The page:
Study: Virginia’s disorderly conduct statute is disproportionately applied to black students

Study: Virginia’s disorderly conduct statute is disproportionately applied to black students
According to LAJC, 62% of school-based disorderly conduct complaints in Virginia fall on black students. However, the group only makes about 22% of the school population. (Source: WVIR)

CHARLOTTESVILLE, Va. (WVIR) - A new report is calling for a partial repeal of a Virginia law. The Legal Aid Justice Center (LAJC) says a portion of the disorderly conduct code is unfairly used to single out black students in public schools.

According to LAJC, 62% of school-based disorderly conduct complaints in Virginia fall on black students. However, the group only makes about 22% of the school population.

"It's a real cause for concern. We see similar disproportionately in our school discipline data - suspensions and expulsion - but when we get to disorderly conduct we're talking about arrest," said Amy Woolard, Legal Aid Justice Center.

Woolard is the author of the report Decriminalizing Childhood, which looked at a portion of the state's disorderly conduct law and how it's used by school resource officers in public schools starting in 2016.

"We're seeing black students being shuttled into the court system for what's really normal childhood behavior," she said.

Data from 16 district courts -- which includes Albemarle, Greene, Madison and Fluvanna counties, as well as Charlottesville - reveal the area is in the middle of the pack.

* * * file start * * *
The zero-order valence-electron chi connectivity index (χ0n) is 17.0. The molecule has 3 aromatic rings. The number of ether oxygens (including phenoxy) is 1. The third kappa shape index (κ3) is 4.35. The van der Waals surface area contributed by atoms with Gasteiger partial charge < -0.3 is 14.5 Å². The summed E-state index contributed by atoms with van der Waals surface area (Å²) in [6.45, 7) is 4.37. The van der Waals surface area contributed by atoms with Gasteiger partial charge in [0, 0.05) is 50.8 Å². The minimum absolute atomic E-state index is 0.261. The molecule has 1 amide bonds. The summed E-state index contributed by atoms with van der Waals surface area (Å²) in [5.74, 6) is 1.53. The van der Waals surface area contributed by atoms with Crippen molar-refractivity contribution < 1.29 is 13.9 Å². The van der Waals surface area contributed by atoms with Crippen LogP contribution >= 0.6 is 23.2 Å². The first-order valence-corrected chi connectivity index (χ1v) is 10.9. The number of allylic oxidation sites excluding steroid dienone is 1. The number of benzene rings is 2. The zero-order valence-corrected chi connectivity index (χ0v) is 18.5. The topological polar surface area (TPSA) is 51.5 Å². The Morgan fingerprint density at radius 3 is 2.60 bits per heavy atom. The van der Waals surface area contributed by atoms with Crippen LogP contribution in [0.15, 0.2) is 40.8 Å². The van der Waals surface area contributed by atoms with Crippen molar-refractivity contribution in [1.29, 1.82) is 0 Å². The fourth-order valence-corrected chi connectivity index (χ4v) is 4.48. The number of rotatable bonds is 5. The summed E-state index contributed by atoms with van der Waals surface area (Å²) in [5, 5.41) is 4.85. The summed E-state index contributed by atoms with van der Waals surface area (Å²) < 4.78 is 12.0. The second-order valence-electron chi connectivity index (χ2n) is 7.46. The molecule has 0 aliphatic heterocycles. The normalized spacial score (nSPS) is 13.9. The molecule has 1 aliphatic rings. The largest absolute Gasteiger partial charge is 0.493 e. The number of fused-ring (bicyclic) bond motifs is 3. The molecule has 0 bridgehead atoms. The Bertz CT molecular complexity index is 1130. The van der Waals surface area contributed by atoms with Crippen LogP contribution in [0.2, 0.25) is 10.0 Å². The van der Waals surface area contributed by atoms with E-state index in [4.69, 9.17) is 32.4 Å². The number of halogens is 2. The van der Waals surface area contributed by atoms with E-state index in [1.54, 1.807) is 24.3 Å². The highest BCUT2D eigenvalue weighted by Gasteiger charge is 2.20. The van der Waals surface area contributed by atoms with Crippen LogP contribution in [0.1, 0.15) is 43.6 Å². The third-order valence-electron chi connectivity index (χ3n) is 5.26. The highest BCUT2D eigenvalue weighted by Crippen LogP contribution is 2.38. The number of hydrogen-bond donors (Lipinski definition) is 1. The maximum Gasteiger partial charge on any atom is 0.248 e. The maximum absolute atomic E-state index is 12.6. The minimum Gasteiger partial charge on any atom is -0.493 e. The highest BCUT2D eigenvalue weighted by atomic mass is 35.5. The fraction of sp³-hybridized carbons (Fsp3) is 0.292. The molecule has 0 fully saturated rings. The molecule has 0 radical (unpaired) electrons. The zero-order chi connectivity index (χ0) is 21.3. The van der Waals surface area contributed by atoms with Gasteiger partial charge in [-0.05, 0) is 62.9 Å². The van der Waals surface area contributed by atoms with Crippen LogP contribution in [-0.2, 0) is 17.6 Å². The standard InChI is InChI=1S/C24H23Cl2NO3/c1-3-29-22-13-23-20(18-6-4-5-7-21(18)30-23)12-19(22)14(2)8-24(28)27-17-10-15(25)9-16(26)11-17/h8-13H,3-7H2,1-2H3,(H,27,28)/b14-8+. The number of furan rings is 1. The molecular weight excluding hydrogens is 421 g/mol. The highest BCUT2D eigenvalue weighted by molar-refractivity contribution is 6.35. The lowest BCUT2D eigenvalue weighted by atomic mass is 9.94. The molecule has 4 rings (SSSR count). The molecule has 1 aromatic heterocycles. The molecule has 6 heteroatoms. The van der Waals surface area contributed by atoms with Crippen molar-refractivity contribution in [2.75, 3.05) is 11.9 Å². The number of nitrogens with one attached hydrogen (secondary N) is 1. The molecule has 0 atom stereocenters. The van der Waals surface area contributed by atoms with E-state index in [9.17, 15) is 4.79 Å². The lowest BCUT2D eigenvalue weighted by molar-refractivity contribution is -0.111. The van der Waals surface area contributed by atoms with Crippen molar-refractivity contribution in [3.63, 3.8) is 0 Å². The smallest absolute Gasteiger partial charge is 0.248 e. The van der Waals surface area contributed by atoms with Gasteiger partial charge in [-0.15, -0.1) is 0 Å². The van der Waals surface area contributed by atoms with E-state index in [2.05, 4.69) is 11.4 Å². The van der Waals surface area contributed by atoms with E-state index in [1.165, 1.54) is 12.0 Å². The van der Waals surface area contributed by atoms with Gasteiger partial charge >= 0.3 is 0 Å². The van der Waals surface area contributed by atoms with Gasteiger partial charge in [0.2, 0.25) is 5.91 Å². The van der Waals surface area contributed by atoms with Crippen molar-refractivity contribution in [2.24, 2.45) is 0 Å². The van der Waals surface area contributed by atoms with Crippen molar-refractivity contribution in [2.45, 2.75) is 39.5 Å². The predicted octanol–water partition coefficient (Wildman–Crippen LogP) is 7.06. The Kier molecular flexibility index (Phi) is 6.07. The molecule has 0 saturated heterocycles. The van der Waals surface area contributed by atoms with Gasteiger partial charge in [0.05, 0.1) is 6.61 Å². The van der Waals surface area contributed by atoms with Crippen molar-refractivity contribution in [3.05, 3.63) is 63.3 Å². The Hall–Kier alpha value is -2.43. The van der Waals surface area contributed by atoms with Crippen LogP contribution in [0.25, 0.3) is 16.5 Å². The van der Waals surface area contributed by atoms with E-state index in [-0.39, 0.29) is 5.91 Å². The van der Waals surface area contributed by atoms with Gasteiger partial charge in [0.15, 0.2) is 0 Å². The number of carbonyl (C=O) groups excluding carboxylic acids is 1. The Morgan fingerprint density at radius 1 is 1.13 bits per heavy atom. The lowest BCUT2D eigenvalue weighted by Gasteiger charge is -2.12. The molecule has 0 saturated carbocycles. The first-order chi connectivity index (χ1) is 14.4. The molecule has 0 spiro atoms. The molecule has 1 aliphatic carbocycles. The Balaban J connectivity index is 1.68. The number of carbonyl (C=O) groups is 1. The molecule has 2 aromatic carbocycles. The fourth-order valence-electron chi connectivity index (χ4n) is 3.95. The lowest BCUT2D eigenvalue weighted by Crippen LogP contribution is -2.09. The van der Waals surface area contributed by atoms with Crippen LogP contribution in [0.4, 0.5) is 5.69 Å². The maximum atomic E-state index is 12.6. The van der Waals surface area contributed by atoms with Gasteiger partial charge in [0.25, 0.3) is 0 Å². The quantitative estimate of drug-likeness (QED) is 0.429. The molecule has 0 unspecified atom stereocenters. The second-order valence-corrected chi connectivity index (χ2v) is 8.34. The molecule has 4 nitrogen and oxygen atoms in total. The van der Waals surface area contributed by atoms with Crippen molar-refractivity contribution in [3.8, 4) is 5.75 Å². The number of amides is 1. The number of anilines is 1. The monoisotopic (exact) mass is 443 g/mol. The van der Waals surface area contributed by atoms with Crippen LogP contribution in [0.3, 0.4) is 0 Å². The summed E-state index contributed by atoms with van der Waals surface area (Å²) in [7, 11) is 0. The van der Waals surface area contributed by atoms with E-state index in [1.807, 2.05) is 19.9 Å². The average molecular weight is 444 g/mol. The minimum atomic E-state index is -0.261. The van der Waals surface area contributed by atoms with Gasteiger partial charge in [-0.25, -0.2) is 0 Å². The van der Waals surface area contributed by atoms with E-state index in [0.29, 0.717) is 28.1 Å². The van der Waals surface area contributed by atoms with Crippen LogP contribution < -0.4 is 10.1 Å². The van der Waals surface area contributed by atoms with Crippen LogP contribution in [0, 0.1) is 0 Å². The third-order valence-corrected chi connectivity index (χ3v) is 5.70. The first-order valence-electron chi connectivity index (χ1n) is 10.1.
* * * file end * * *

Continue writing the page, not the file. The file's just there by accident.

"Which means we still have a lot of work to do. We're sort of not bringing up the rear in the state. That's a positive," Woolard explained.

The Legal Aid Justice Center is calling on state lawmakers to eliminate the disorderly conduct law dealing with school disruption in the upcoming General Assembly session.

“To see this many black students being sent through the court system, this is exactly what we talk about when we talk about the school-to-prison pipeline," said Woolard.

The report's author also says a criminal complaint against a juvenile can have lasting effects on the child and their family: Dealing with the court system means time off from work and money spent on lawyers.

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